THE TAGLINE for Patton Oswalt's second memoir, Silver Screen Fiend, may be merely "Learning About Life from an Addiction to Film." But, like his first book (2011's Zombie Spaceship Wasteland), this slim, entertaining volume runs much deeper.

While Oswalt's descriptions of the hundreds of movies he watched over four years in the late '90s are fantastic—he refers to Chris Marker's La Jetée as an "elegant post-apocalypse stanza" and notes the nascent "nerds vs. jocks schism" buried within Dr. Strangelove—they only serve to make some of the bitter lessons he imparts go down more easily.

These morals are personal ones, with Oswalt fearlessly throwing himself under the bus for his hubris and foolhardiness during the early days of his career. This comes out most potently in his chapter on Largo, the Los Angeles venue that saw a rapid rise in stature thanks to its regular Monday night comedy showcases. "A good set could literally change the path of your life," he writes.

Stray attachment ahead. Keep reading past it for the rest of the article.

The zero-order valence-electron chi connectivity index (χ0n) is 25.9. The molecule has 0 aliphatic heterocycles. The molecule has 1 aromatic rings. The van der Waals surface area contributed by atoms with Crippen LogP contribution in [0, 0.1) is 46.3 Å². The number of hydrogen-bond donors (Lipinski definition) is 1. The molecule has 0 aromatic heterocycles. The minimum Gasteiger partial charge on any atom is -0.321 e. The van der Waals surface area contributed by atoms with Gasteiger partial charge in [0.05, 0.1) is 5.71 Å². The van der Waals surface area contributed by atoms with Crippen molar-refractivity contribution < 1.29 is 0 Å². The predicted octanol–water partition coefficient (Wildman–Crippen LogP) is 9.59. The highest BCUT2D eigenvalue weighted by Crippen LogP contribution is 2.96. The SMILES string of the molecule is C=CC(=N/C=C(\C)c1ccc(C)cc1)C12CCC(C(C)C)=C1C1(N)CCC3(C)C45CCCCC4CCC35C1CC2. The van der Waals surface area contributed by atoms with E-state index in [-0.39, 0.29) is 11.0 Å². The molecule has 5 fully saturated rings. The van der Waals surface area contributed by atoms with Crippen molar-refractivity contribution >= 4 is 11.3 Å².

But with that also came a point when Oswalt and his comedy peers "started to eat each other alive," gaming for the closing spot on the bill, or showing up even when they weren't performing in the hopes of sneaking in a few minutes on stage. For his part, Oswalt would leave the venue when a friend was on, "not wanting to see them kill, not liking the curdled butane stink it'd create in my stomach." This experience may seem singular, but it should be very familiar to any creative person who has let their ego cloud their thinking.

The deftness of Silver Screen Fiend lies in Oswalt's ability to tie his varied experiences back to his cinematic obsession, connecting film with those moments at the Largo, as well as his short-lived days as a writer for MADtv and an actor on The King of Queens, and also his stage work.

Oswalt connects key moments in his life to the movies he saw on those same days, and highlights the surprising parallels between the plots of the films and what was happening in his world. It all builds like a great script, toward a climax that turns Silver Screen Fiend into a sneaky self-help book. Oswalt's bracingly honest confessional of holding the world at arm's length with the unwitting help of the moving pictures becomes a catalyst for his fellow geeky readers to "get out of the dark once in a while."